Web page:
Chennai: In a first, a team comprising leading Indian researchers have decoded the most contiguous genome of the venomous Indian cobra (Naja Naja) using a combination of cutting-edge genomic technologies. In the Indian cobra genome, the authors identified 19 key toxin genes primarily expressed in the venom glands, said the study published in the January issue of Nature Genetics.
Scientists from Chennai-based SciGenom Research Foundation (SGRF); AgriGenome Labs, India; MedGenome, India/the US; SciGenom, India, and Genentech, a member of the Roche group, along with a team of international collaborators from academia and industry reported the sequencing and assembly of highly venomous, medically important Indian cobra.
“Targeting these 19 specific toxins using synthetic human antibodies should lead to a safe and effective anti-venom for treating Indian cobra bites,” Sekar Seshagiri, President, SGRF, and lead study author, said on Monday. Currently, anti-venom is produced by immunising horses with extracted snake venom and is based on a process developed well over 100 years ago.
“This process is laborious and suffers from a lack of consistency, leading to varying efficacy and serious side effects,” said Seshagiri. Venom is a complex mixture of proteins encoded by genes that have been co-opted by some snakes as they evolved some 100 million years ago.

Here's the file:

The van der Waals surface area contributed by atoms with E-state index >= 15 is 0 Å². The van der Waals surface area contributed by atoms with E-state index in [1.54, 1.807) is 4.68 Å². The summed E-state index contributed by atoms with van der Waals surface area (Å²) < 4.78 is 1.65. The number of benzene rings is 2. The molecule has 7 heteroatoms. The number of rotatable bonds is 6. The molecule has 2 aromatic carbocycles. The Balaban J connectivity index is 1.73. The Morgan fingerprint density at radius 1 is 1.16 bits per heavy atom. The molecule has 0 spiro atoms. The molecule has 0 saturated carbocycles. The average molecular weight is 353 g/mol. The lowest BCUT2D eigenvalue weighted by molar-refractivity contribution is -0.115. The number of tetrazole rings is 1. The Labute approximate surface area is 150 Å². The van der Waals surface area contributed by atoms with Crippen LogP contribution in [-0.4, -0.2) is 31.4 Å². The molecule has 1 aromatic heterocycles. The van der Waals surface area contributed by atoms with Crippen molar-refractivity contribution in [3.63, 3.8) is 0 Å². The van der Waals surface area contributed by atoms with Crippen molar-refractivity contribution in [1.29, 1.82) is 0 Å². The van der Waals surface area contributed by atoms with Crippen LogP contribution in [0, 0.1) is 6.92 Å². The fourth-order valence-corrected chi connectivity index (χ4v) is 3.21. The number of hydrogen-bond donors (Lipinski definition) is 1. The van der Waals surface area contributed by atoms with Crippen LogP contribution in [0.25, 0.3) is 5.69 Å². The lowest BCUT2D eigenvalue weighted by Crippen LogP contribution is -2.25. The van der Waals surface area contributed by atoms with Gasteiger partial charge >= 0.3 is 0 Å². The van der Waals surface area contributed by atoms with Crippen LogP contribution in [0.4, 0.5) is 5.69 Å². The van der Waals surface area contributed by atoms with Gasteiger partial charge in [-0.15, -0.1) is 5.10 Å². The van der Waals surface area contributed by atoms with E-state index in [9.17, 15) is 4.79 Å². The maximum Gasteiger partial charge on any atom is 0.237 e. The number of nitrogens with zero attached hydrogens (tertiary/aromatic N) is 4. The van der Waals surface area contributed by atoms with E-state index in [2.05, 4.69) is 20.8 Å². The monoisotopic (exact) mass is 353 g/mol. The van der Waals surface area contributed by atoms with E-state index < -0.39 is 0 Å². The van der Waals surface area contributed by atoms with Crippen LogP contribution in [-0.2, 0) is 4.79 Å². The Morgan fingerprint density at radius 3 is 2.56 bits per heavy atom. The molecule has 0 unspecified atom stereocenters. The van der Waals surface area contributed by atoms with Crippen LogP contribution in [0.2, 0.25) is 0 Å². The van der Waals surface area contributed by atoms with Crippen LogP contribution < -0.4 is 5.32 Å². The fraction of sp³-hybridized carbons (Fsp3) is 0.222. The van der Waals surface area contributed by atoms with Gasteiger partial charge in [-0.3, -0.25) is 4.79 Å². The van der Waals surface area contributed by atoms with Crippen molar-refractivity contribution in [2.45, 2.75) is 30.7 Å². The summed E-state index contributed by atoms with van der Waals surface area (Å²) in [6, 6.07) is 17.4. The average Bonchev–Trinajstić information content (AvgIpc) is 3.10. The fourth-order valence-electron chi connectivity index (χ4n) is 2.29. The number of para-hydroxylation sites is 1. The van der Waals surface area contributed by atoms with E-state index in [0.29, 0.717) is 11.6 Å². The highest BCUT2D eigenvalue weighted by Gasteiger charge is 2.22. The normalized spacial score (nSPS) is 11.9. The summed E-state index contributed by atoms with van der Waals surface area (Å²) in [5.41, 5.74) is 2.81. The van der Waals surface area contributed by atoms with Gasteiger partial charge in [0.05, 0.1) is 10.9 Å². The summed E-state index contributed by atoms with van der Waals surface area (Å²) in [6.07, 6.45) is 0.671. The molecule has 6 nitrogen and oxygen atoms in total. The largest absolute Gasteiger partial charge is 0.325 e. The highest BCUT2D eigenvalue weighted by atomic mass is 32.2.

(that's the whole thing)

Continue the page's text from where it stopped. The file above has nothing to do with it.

“It is about time we modernise anti-venom development by leveraging genomics, recombinant protein expression and synthetic antibody development technologies. The Indian cobra genome and the catalogue of target toxins are a blueprint needed to do this,” said R. Manjunatha Kini, Professor at National University of Singapore (NUS) and a co-author on the study.
Globally each year, accidental contact with snakes lead to over 100,000 deaths. India alone accounts for 2.8 million snakebite cases that lead to about 50,000 deaths annually, primarily attributed to the Indian cobra, common krait, Russell’s viper and saw scaled viper, infamously called the ‘big four’. “For the first time, we now have a full list of venom-relevant toxin genes of the Indian cobra,” Kini added. The Indian cobra is the first of the ‘big four’ deadly snakes to be sequenced.
“This is a major step towards understanding its venom components and it will effectively change the way anti-venom is developed”, said George Thomas, Chief Operating Officer, AgriGenome Labs, India. The World Health Organization (WHO) has classified snakebite as a neglected tropical disease (NTD). Thomas added: “This study has provided a very high-quality reference genome that will make assessment of the Indian cobra genetic diversity possible and practical.”